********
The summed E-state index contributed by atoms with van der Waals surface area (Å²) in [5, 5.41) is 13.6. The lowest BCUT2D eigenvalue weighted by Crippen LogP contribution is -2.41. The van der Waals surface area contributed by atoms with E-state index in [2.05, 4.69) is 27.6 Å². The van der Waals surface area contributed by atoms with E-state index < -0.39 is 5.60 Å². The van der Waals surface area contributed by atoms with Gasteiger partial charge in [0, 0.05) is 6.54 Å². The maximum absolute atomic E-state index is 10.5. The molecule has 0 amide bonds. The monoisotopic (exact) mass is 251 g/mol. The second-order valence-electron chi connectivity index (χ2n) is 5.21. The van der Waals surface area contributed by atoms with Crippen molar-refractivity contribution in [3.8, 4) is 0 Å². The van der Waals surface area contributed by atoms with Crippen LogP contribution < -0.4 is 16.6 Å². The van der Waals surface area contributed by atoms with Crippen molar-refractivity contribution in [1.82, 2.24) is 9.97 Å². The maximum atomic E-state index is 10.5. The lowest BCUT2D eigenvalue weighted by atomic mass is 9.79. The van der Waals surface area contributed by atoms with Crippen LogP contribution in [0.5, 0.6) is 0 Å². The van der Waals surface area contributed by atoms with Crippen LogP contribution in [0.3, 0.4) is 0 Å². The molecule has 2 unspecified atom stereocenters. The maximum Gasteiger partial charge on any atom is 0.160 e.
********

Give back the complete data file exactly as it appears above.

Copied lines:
The summed E-state index contributed by atoms with van der Waals surface area (Å²) in [5, 5.41) is 13.6. The lowest BCUT2D eigenvalue weighted by Crippen LogP contribution is -2.41. The van der Waals surface area contributed by atoms with E-state index in [2.05, 4.69) is 27.6 Å². The van der Waals surface area contributed by atoms with E-state index < -0.39 is 5.60 Å². The van der Waals surface area contributed by atoms with Gasteiger partial charge in [0, 0.05) is 6.54 Å². The maximum absolute atomic E-state index is 10.5. The molecule has 0 amide bonds. The monoisotopic (exact) mass is 251 g/mol. The second-order valence-electron chi connectivity index (χ2n) is 5.21. The van der Waals surface area contributed by atoms with Crippen molar-refractivity contribution in [3.8, 4) is 0 Å². The van der Waals surface area contributed by atoms with Crippen LogP contribution < -0.4 is 16.6 Å². The van der Waals surface area contributed by atoms with Crippen molar-refractivity contribution in [1.82, 2.24) is 9.97 Å². The maximum atomic E-state index is 10.5. The lowest BCUT2D eigenvalue weighted by atomic mass is 9.79. The van der Waals surface area contributed by atoms with Crippen LogP contribution in [0.5, 0.6) is 0 Å². The van der Waals surface area contributed by atoms with Crippen LogP contribution in [0.3, 0.4) is 0 Å². The molecule has 2 unspecified atom stereocenters. The maximum Gasteiger partial charge on any atom is 0.160 e.